Megacrystic garnet occurrences have been identified at a number of localities in the Adirondack Highlands (Fig. 3). The greatest concentration is within the central Highlands near the Oregon (Fig. 3) and Snowy Mountain domes (Fig. 2). Numerous steep faults, most of which trend north-northeast, characterize this region and appear to have served as fluid conduits during the ca. 1050 Ma extensional collapse of the Ottawan orogen. This tract also contains an abundance of nonmegacrystic garnet-amphibolites. Most of these represent metamorphosed gabbros, originally emplaced at 1155 ± 5 Ma, that belong to the anorthosite-mangerite charnockite-granite (AMCG) suite (McLelland et al., 2004). In the following we discuss the properties of a series of megacrystic garnet occurrences from this area.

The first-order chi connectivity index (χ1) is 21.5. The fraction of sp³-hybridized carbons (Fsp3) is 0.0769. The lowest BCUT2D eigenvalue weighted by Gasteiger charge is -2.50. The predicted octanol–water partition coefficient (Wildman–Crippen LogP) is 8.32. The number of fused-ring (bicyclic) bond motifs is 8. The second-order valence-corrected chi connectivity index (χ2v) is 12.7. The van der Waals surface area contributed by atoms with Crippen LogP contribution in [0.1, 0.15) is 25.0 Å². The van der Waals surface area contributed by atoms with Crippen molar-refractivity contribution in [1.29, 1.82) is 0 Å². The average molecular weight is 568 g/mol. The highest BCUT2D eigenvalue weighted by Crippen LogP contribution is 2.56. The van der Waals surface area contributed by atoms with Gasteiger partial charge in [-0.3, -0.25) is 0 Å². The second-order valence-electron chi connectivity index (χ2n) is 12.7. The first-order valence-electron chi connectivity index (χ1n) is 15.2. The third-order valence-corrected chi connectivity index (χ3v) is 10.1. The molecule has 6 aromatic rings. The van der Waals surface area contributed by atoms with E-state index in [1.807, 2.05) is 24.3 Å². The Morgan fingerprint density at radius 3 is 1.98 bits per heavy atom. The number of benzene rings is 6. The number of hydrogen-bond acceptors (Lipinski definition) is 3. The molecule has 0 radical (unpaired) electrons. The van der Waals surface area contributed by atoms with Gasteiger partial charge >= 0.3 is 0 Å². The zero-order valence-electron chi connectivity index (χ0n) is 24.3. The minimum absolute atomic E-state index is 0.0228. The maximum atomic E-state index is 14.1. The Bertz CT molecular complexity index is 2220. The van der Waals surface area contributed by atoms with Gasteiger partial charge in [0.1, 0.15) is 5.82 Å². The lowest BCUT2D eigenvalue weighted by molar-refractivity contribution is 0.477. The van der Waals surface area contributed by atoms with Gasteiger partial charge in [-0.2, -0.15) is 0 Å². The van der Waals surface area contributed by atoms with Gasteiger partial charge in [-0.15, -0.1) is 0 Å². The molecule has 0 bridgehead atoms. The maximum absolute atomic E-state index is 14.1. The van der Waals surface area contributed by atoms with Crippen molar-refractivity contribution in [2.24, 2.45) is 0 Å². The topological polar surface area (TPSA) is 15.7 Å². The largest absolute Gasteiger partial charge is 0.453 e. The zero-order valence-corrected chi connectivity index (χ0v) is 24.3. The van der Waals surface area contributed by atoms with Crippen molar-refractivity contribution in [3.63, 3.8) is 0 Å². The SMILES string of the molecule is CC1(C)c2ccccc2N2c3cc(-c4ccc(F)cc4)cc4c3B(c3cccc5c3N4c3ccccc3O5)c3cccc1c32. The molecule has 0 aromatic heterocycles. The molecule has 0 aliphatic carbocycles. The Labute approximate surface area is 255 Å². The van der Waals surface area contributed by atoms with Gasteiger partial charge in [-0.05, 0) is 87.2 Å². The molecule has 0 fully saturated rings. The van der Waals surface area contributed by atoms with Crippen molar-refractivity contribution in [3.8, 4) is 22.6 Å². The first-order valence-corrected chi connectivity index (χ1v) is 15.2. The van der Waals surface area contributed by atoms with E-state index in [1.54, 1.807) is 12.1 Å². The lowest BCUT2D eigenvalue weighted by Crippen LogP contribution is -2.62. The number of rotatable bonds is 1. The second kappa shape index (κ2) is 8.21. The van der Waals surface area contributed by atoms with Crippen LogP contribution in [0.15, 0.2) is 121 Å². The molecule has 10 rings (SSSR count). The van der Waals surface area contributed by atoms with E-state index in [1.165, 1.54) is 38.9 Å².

Gore Mountain

Two types of garnet ore are found at Gore Mountain; the most spectacular is a garnet amphibolite (Figs. 5A, 6A, and 6B), and the other is a garnetiferous gabbroic anorthosite known as “white ore” (Fig. 5B). Within both varieties, garnets are normally idiomorphic (Sharga, 1986, p. 129) and exhibit crystal faces (Fig. 6C). Currently the white ore is the only variety produced, and is mined at the nearby Ruby Mountain Mine (R, Fig. 3). Garnets in the white ore are numerous but rarely exceed 5 cm in diameter. We discuss both varieties, but the initial focus is on the megacrystic garnet amphibolite.